Marine-Grade Plywood Turned This Split-Level’s Most Problematic Area Into a Statement
It (literally!) elevated it.
Published Dec 5, 2021 1:25 AM
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From the outside, the Eagle Rock, Los Angeles home looked like your typical 1960s split-level, tucked away at the end of a small cul-de-sac on a steep hillside yard with a kidney bean–shaped pool. But inside it was “very slapped together,” as Kristin Korven, one part of the duo behind the architecture firm Part Office, puts it. “There wasn’t a lot of meat to work with.” The 2,185-square-foot space had been haphazardly added onto over the decades, amounting to three different stories that shared none of the same finishes (picture a crazy mix of carpeting and vinyl). Korven and cofounder Jeff Kaplon were brought on by the then current homeowner, a couple with two children who had purchased the house sight unseen, to mend the splits.
Step one: Relocate the bedroom and en suite bathroom (it eventually became a powder room) on the main level in order to expand the kitchen, dining, and living areas. “They really wanted the ground floor to act as a hangout and social space,” says Kaplon. But that wasn’t even the biggest puzzle to solve.
The central staircase was the most problematic area of the house. The choppy structure of inconsistent rises, runs, and landings blocked the view from the front living room to the kitchen and backyard zone. Surprisingly, though, “we came to the conclusion that we should just celebrate the fact that it was kind of strange and illogical,” notes Kaplon.
The architects did their best to open it up and peel back some of the fussy half walls, and turned it into a feature moment by cladding parts of it in marine-grade plywood and adding a window in the upper landing to help flood the stairwell with natural light throughout the day. “It gives you the visual connection diagonally from the front, all the way down to the rear yard, but also from the kids’ rooms on the second floor,” says Kaplon. “They could peer downstairs from there.”
On the ground level, they clad a built-in bench in the same material and added doors for shoe storage (the lower set of stairs lead right to the garage, so it’s a convenient spot to store outerwear).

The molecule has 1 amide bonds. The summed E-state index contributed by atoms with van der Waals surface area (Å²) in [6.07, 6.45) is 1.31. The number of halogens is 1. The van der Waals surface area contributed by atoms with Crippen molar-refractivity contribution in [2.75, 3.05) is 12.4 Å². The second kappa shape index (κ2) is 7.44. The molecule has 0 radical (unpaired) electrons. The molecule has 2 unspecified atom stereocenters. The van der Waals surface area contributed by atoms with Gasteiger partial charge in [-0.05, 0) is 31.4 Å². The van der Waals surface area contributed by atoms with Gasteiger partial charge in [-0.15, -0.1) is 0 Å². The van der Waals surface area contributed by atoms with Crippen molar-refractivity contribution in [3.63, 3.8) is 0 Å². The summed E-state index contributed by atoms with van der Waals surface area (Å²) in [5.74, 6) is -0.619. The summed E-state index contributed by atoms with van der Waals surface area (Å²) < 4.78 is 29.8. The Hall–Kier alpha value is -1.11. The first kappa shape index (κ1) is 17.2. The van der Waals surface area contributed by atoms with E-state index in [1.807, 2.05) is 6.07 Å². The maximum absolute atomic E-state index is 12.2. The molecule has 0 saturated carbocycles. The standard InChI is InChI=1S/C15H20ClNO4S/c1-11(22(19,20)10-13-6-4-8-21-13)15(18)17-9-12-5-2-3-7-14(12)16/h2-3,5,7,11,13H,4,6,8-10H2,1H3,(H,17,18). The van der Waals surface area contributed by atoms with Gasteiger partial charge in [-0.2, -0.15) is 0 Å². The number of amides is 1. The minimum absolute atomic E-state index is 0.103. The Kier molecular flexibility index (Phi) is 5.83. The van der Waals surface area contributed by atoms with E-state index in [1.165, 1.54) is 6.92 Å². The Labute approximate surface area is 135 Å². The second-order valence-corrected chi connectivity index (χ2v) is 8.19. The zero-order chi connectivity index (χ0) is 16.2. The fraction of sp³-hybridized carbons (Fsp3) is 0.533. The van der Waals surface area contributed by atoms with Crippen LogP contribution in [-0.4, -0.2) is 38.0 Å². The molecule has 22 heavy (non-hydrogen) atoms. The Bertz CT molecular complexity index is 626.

The existing ceiling was vaulted with a structural tree (a.k.a. a central post that supports various beams that redistribute the load of the new volume and layout). It was an easy decision to make after the designers ripped open the old Sheetrock and found that the house’s architecture would allow for more headroom. “Similarly with celebrating the stairs, we wanted to show what was going on up there, so that’s why some of the beams are exposed,” says Kaplon.
Balancing the Books
Fortunately, using affordable plywood in a lot of areas (including the pitched ceiling) helped even out the cost of the splurge-worthy Italian terrazzo floor tiles from Concrete Collaborative. And in any case, “we didn’t want this house to feel super-high-end,” notes Korven. “The plywood came in as this warm, natural element; a nice paradox with the polished stone.” The pair looked at dozens of sheets and hand-selected each one, opting for really simple joint details over popular exposed edging. “It’s a really common building material, so we wanted to make sure we treated it with a certain level of respect,” says Kaplon.
Window Into a New World
Sliding glass doors now offer instant access to the pool deck outside, while a new long, skinny rectangular window in the kitchen is all about continuing the views. Picking fresh paint for the facade was one of the very last decisions the designers made, so they made it a power move, opting for Behr’s Russian Olive. We’re green with envy, to say the least.